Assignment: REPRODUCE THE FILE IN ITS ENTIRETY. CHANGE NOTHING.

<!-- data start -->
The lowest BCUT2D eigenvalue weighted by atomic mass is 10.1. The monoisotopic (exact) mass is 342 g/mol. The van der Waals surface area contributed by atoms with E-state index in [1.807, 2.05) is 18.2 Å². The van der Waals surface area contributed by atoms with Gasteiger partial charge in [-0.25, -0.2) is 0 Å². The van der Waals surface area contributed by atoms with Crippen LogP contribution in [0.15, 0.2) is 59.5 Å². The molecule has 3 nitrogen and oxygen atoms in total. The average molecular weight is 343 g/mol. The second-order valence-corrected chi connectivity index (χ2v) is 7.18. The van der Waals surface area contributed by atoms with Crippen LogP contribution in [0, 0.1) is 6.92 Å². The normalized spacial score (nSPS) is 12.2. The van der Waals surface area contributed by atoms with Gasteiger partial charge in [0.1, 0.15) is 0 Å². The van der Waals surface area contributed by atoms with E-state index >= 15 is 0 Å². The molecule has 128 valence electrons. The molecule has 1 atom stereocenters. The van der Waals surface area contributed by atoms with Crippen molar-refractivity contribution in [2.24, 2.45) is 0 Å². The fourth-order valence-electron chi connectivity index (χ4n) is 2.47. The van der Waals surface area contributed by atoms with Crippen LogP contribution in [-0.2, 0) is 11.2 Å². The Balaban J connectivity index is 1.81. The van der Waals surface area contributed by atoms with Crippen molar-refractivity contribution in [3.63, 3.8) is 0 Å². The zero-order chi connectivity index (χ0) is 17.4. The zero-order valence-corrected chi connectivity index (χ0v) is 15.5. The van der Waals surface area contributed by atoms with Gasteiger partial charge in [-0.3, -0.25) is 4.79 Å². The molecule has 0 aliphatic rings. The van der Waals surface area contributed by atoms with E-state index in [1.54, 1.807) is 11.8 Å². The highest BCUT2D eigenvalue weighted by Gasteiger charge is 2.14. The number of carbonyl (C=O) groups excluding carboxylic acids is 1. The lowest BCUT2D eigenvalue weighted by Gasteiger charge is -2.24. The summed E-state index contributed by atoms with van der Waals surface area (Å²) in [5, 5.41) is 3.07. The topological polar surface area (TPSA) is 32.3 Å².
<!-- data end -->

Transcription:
The lowest BCUT2D eigenvalue weighted by atomic mass is 10.1. The monoisotopic (exact) mass is 342 g/mol. The van der Waals surface area contributed by atoms with E-state index in [1.807, 2.05) is 18.2 Å². The van der Waals surface area contributed by atoms with Gasteiger partial charge in [-0.25, -0.2) is 0 Å². The van der Waals surface area contributed by atoms with Crippen LogP contribution in [0.15, 0.2) is 59.5 Å². The molecule has 3 nitrogen and oxygen atoms in total. The average molecular weight is 343 g/mol. The second-order valence-corrected chi connectivity index (χ2v) is 7.18. The van der Waals surface area contributed by atoms with Crippen LogP contribution in [0, 0.1) is 6.92 Å². The normalized spacial score (nSPS) is 12.2. The van der Waals surface area contributed by atoms with Gasteiger partial charge in [0.1, 0.15) is 0 Å². The van der Waals surface area contributed by atoms with E-state index >= 15 is 0 Å². The molecule has 128 valence electrons. The molecule has 1 atom stereocenters. The van der Waals surface area contributed by atoms with Crippen molar-refractivity contribution in [2.24, 2.45) is 0 Å². The fourth-order valence-electron chi connectivity index (χ4n) is 2.47. The van der Waals surface area contributed by atoms with Crippen LogP contribution in [-0.2, 0) is 11.2 Å². The Balaban J connectivity index is 1.81. The van der Waals surface area contributed by atoms with Crippen molar-refractivity contribution in [3.63, 3.8) is 0 Å². The zero-order chi connectivity index (χ0) is 17.4. The zero-order valence-corrected chi connectivity index (χ0v) is 15.5. The van der Waals surface area contributed by atoms with Gasteiger partial charge in [-0.3, -0.25) is 4.79 Å². The molecule has 0 aliphatic rings. The van der Waals surface area contributed by atoms with E-state index in [1.54, 1.807) is 11.8 Å². The highest BCUT2D eigenvalue weighted by Gasteiger charge is 2.14. The number of carbonyl (C=O) groups excluding carboxylic acids is 1. The lowest BCUT2D eigenvalue weighted by Gasteiger charge is -2.24. The summed E-state index contributed by atoms with van der Waals surface area (Å²) in [5, 5.41) is 3.07. The topological polar surface area (TPSA) is 32.3 Å².